“It Shouldn’t Take a Pandemic,” read the title of an essay published several months into the COVID-19 pandemic. The bioethicist authors argued that, by focusing on moral issues relating to patient care, bioethics had “gone too small” and should be paying more attention to broader moral issues of injustice. Of course, anyone paying the slightest attention to the news over the past fifteen months has witnessed to how the pandemic has laid bare the greater suffering and death endured by people who are Black, Brown, Indigenous, poor, or disabled. The essayists point out that the inequity of poorer health and unevenly borne suffering is not new. Avoidable, and thus unjust, disparities in health, health care, and social determinants of health have been part of the health landscape in the U.S. seemingly forever, and efforts over the past decades have largely failed to dent them. Wendy Netter Epstein’s new article, A Legal Paradigm for the Health Inequity Crisis, argues that governance challenges offer one explanation for the lack of meaningful progress and suggests an approach to addressing those challenges. And she turns to an improbable chapter in health law’s history for her model: HIPAA Administrative Simplification.
By squarely focusing on how challenges in addressing health inequity are partly a governance problem, Epstein’s article makes a valuable contribution. It helps explain why health inequity has proven so intractable—it is embedded in a fragmented system where no single actor has “both adequate incentive and adequate wherewithal to create progress.” Problems of churn among various payers, the compartmentalization of government actors, and siloed funding for health and other issues are all part of this fragmentation. Currently, nothing supports, much less compels, these fragmented entities to undertake collective planning and action in pursuit of health equity.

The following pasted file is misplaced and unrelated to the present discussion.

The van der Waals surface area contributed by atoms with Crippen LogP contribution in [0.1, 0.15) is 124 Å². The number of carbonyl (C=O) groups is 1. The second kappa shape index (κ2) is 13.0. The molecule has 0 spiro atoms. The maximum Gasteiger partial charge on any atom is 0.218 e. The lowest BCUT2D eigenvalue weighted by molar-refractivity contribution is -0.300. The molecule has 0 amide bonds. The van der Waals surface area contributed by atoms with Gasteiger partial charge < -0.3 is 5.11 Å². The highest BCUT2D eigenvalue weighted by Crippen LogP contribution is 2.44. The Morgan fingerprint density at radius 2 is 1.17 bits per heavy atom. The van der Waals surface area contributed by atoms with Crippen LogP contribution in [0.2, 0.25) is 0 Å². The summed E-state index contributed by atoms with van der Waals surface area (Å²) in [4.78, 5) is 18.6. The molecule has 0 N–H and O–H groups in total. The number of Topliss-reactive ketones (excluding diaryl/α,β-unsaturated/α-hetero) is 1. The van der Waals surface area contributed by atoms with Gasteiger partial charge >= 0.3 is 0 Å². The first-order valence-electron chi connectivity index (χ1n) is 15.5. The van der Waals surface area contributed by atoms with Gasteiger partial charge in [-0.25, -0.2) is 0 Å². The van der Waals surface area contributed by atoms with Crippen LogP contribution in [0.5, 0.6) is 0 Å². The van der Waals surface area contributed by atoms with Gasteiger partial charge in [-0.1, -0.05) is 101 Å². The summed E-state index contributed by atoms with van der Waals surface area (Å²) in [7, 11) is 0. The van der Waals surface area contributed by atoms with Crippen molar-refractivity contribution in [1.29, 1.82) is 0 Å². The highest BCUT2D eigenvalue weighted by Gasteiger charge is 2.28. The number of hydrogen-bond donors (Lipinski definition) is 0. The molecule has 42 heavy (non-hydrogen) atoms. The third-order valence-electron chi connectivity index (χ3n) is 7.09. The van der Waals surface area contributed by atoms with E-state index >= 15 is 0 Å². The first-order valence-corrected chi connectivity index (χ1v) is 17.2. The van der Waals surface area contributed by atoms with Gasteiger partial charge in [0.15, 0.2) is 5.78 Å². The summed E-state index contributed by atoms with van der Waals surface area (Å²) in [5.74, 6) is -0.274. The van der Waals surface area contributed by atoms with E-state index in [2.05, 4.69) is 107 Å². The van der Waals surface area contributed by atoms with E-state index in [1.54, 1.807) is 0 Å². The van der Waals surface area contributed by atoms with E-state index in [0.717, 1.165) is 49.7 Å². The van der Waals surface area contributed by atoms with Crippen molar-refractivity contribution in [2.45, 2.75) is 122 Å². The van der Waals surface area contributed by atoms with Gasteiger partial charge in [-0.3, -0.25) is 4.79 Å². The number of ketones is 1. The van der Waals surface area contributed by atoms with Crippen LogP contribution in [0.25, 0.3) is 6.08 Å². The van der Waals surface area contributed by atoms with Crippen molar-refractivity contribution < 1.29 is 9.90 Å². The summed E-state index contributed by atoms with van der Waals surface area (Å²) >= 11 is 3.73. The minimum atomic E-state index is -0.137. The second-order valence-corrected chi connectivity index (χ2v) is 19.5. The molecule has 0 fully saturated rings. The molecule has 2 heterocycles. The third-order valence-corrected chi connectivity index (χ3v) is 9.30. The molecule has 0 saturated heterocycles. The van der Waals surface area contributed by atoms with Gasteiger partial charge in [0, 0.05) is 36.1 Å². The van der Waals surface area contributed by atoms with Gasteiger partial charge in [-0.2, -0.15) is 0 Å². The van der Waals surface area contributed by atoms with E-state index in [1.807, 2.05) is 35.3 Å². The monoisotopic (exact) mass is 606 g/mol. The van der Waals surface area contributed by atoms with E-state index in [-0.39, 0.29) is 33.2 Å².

After making the case that a lack of effective governance hampers progress towards health equity, the article makes its second key contribution. Epstein draws a parallel to how the health care industry met “a different, seemingly impossible problem” several decades ago in developing the Administrative Simplification provisions of HIPAA. Those provisions of the 1996 legislation addressed a technical challenge—the need to standardize communications between health care providers and payers in health data sharing and payment technologies. When HIPAA was enacted, severe fragmentation typified data technology in the health care industry. And, despite much industry wailing and gnashing of teeth on HIPAA’s enactment, Epstein asserts that “the desired standardization was ultimately achieved.” I’m guessing that these provisions have fallen off many health law teachers’ and scholars’ radar screens, but Epstein describes how challenges posed by administrative simplification resembled those health equity advocates face today.